In a few days, Muslims will take to the streets and squares in multitudes, filling them up with chants of “Allahu Akbar” (Greatness to Allah). Muslims are rejoicing at what Allah has bestowed upon them of His bounty, and what He has guided them to perform ordained ibadat (worships). As it’s known, fasting is hard, so Allah gives His believers Eid-ul-Fitr (a feast after the month of Ramadan). Hajj (pilgrimage) is hard as well, so it is followed by Eid-ul-Adha. Thus, every hard act of worship is followed by Eid (days of festivity). So, the question comes up,
why do Muslims pray Eid in the streets?
Muslims follow the Qur’an’s teachings and Prophet Muhammad’s (PBUH) teachings. Eid prayer is one of the teachings of the Qur’an and the Messenger of Allah.
So, every saying, act, or tacit approval of Prophet Muhammad (PBUH) is a revelation from God. And he has prayed Eid in open areas. Abu said Al-khudri narrated that,
“The Prophet (ﷺ) used to proceed to the Musalla (out of Masjid/ open area) on the days of Eid-ul-Fitr and Eid-ul-Adha; the first thing to begin with was the prayer and after that he would stand in front of the people and the people would keep sitting in their rows. Then he would preach to them, advise them and give them orders, (i.e. Khutba).” [Sahih al-Bukhari]
Praying in the streets and open areas has many benefits like gathering large numbers of Muslims in one place to attend the prayer and perform the Islamic ritual together. It was narrated from Abu Hurairah that when the Prophet (ﷺ) went out to Eid (prayers), he would return via another route than the first one he took. [Sunan Ibn Majah]
One of the benefits of this is to have the chance to congratulate as many Muslims as possible by going to the Musalla from one way and returning from another, following the example of Prophet Muhammad (PBUH).
Muslims follow the transmitted Sunnah (teachings of Prophet Muhammad) in taking to the streets for Eid prayer.
Just as it’s unusual to pray in open areas, the manner of the prayer is unusual as well. Muslims in their usual prayer start their prayers with one takbirah (to stand facing the Ka’bah with hands close to ears saying Allahu Akbar, which means Allah is the Greatest) which is takbirat-ul-ihram, but in Eid prayer, they start with takbirat-ul-ihram followed by seven takbirat in the first Rak’ah (the unit prayer) and in the second Rak’ah there are only five.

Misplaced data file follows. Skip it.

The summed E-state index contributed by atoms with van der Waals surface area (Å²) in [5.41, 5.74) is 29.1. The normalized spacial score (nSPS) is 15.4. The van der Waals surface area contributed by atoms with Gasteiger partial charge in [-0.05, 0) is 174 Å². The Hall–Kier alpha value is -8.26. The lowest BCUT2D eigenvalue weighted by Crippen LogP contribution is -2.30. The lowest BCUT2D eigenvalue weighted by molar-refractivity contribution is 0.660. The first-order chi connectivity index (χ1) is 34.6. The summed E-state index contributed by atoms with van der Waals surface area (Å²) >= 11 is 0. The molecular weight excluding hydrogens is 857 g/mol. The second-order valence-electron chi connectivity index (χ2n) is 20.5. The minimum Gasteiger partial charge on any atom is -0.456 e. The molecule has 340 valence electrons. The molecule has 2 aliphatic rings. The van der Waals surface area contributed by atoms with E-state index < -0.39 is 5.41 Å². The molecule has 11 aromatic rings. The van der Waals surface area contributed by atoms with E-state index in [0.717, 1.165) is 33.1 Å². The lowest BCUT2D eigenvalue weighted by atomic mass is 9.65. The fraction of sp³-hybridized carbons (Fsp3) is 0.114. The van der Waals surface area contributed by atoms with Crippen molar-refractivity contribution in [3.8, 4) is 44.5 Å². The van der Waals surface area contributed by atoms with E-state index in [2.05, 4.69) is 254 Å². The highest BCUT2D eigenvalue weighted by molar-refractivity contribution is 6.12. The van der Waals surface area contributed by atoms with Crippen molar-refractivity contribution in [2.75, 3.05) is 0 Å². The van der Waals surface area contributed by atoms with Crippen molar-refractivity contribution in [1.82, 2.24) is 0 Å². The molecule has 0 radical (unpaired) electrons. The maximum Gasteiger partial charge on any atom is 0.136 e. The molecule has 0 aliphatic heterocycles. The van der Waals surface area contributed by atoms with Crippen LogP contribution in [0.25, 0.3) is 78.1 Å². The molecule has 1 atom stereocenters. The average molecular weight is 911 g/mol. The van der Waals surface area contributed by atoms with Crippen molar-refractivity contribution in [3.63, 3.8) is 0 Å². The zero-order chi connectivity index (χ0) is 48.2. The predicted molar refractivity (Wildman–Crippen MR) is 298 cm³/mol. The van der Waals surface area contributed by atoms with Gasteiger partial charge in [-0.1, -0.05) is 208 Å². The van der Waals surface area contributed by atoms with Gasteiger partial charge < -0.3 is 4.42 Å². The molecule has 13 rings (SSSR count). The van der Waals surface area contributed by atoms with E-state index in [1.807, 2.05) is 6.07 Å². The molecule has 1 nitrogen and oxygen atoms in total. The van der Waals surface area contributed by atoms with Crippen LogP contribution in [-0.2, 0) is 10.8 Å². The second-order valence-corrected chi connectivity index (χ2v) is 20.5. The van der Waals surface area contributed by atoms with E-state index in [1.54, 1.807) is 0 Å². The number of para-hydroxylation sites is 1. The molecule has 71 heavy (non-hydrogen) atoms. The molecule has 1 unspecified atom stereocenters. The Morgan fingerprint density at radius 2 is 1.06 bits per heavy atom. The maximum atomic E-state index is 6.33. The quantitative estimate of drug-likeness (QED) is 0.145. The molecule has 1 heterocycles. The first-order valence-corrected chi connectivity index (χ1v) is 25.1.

Narrated Aisha, Umm-ul-Mu’minin (mother of the believers) may Allah be satisfied with her,
“The Messenger of Allah (ﷺ) would say the Takbir (Allah is most great) seven times in the first rak’ah and five times in the second rak’ah on the day of the breaking of the fast and on the day of sacrifice (on the occasion of both the Eid prayers, the two festivals)”. [Sunan Abi Dawud]
Do you notice the difference between the numbers of takbirat?!
What’s the significance of chanting over and over again Takbir?
Saying Allahu Akbar is a declaration to the greatness of Allah, that Allah is greater than our desires when we sacrifice our bodily needs in the month of Ramadan, and is greater than our money that we pay, and effort that we do to perform Hajj (pilgrimage). Muslims show in everything they do that Allahu Akbar.
Allahu Akbar when they obey Him. Allahu Akbar in the rejoicing. Allahu Akbar in the prayers.
Muslims present a living example of Allahu Akbar (the greatness of Allah).
Prophet Muhammad ordered women to participate in Eid prayer, even menstruating women.
Narrated Um Atiya:
“We used to be ordered to come out on the Day of Eid and even bring out the virgin girls from their houses and menstruating women so that they might stand behind the men and say Takbir along with them and invoke Allah along with them and hope for the blessings of that day and for purification from sins.” [Sahih al-Bukhari]
Even women who don’t have a dress or veil, he ordered them to borrow one from their friends.
Umm Atiyyah narrated:
“Allah’s Messenger would order the virgins, the mature women, the secluded and the menstruating to go out for the two Eid. As for the menstruating women, they were to stay away from the Musalla and participate in the Muslims supplications.” One of them said: ‘O Messenger of Allah! What if she does not have a Jilbab? He said: ‘Then let her sis lend her a Jilbab.’ ” [Jami at-Tirmidhi]
Eid prayer in the streets is not a power parade, but just a performance of an Islamic ritual, a sign of obedience and gratitude to Allah. Constitutions all over the world guarantee the freedom of worship. So, Muslims use their freedom in performing their right in the most elaborate and public way as it’s ordained.
Muslims pray in the streets and open areas to perform their Islamic ritual, and meet together to congratulate and rejoice. Why not participate in the next one, Eid-ul-Adha, and tell us about your experience?
It will be on the 21st of August, 2018 😃